As far as I am aware, nobody canvassed with the argument that it was only about seeing which way the wind was blowing. Voters believed the verdict would be accepted; a done deal.
Those thrilled by the current stalemate will crow yet again that leaving the EU is difficult and dangerous.
Yes, it’s difficult to face dramatically altering our political status. Whoever thought it wouldn’t be?
You can’t belong to something for more than 40 years and not expect disruption.
But to stay simply because ‘that’s what we’ve always done’ is the cry of the ageing retainer who is terrified of change.
When you look at the deal we’ve lived with for so long, you don’t need a magnifying glass to examine the small print.
You just have to be astonished we’ve gone along with the pressure to integrate on an alarming scale.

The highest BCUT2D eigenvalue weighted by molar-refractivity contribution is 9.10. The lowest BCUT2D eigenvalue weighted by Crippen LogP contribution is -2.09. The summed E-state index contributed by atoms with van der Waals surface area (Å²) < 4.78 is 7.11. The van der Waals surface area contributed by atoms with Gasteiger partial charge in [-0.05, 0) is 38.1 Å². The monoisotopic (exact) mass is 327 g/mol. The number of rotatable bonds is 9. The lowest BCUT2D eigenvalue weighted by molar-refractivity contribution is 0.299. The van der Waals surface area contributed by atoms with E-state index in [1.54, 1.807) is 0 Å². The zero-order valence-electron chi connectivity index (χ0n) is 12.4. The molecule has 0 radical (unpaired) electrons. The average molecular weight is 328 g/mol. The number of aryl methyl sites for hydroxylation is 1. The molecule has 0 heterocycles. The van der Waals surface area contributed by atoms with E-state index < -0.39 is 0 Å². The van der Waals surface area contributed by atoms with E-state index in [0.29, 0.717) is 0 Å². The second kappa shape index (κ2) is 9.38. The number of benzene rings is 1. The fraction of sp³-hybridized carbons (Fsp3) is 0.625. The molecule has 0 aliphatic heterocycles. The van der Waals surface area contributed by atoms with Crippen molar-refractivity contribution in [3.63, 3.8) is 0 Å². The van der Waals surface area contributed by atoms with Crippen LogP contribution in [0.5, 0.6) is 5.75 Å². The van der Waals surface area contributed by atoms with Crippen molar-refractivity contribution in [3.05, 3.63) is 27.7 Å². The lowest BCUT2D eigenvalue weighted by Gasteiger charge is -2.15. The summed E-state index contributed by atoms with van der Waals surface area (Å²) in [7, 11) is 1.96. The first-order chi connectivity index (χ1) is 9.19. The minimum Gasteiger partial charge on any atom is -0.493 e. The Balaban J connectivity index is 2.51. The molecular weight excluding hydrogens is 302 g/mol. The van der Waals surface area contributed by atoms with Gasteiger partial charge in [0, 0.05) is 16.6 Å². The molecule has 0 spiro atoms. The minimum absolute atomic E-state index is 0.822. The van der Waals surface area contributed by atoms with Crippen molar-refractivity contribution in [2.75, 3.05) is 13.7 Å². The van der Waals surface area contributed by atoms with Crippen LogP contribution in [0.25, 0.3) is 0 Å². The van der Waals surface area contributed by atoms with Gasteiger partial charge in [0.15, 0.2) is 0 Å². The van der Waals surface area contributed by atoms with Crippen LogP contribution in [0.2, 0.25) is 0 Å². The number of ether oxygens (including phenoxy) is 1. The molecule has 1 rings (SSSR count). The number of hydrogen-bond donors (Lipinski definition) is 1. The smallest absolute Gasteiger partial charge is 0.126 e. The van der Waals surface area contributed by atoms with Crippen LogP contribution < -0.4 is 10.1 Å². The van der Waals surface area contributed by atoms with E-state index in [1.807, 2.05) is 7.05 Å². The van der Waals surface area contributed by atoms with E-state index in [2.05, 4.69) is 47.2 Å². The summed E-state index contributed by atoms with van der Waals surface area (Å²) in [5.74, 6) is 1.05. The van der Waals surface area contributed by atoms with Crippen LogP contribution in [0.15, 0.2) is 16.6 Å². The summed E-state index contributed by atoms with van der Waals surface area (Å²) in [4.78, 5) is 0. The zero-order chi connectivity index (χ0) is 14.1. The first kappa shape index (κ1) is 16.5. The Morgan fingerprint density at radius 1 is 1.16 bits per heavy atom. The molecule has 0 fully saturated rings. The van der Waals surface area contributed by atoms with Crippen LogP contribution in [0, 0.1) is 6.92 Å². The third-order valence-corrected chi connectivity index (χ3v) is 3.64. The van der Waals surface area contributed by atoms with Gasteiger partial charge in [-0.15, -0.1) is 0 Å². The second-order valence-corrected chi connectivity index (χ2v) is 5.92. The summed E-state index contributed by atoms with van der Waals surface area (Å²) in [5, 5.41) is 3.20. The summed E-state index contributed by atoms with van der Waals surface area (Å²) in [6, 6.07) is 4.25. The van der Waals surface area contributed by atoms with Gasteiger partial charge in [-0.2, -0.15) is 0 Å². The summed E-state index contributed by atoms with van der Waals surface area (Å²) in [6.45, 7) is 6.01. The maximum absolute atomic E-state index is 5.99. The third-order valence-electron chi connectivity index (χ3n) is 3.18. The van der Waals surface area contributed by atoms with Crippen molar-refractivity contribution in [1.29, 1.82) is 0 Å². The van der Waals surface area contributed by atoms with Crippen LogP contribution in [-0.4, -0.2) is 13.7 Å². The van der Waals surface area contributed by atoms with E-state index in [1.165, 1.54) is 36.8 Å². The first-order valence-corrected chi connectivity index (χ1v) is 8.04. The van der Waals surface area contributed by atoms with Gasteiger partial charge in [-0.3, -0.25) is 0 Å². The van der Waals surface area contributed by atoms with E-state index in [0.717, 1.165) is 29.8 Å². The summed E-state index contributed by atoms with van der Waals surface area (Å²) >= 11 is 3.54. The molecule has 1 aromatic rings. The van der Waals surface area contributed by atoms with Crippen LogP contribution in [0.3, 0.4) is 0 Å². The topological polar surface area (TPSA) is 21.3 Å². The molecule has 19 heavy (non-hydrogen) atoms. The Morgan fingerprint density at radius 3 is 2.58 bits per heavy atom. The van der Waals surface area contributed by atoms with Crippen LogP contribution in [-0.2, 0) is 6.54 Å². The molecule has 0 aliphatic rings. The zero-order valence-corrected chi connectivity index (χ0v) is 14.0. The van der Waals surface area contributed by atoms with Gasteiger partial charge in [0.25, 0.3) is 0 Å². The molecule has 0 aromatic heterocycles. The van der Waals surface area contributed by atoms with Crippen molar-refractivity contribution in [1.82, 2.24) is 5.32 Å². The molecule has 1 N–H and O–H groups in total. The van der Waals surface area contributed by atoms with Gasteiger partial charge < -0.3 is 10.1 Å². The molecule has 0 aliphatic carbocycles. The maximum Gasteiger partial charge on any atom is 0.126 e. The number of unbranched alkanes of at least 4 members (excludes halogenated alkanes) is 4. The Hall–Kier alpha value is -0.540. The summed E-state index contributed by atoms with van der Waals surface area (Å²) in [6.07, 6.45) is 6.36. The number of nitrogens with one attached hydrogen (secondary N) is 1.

Only within the EU has the political power of individual countries been surrendered in the mistaken belief that there is no other way to have a voice on the world stage.
Who in their right mind thinks a system that denies any country the right to control its borders, decide taxes, frame regulations or its trading relationships, has any merit?
I don’t want a system of government run by unelected civil servants. I don’t want a system whereby laws are imposed on member states and to hell with national Parliaments.
As for Brexit looking dangerous – how can it be worse than being leg-ironed to the EU?
If we leave properly and are free to trade, there is nothing to prevent this country making itself a far more attractive place for investment.
Britain is suffering not because of Brexit but because of the uncertainties caused by the incompetence in handling our departure.
On Friday, to her credit and for the first time I can recall, Theresa May looked and sounded statesman-like.
But was it just a ploy to get through the looming Conservative Conference? Is she really prepared to ditch the Chequers deal and try something else?
I don’t know. But what I do know is that, like every move connected with her EU negotiations, it was far too late.
I don’t like catcalling a decent woman doing her best. But in these negotiations, Theresa May’s best hasn’t been good enough.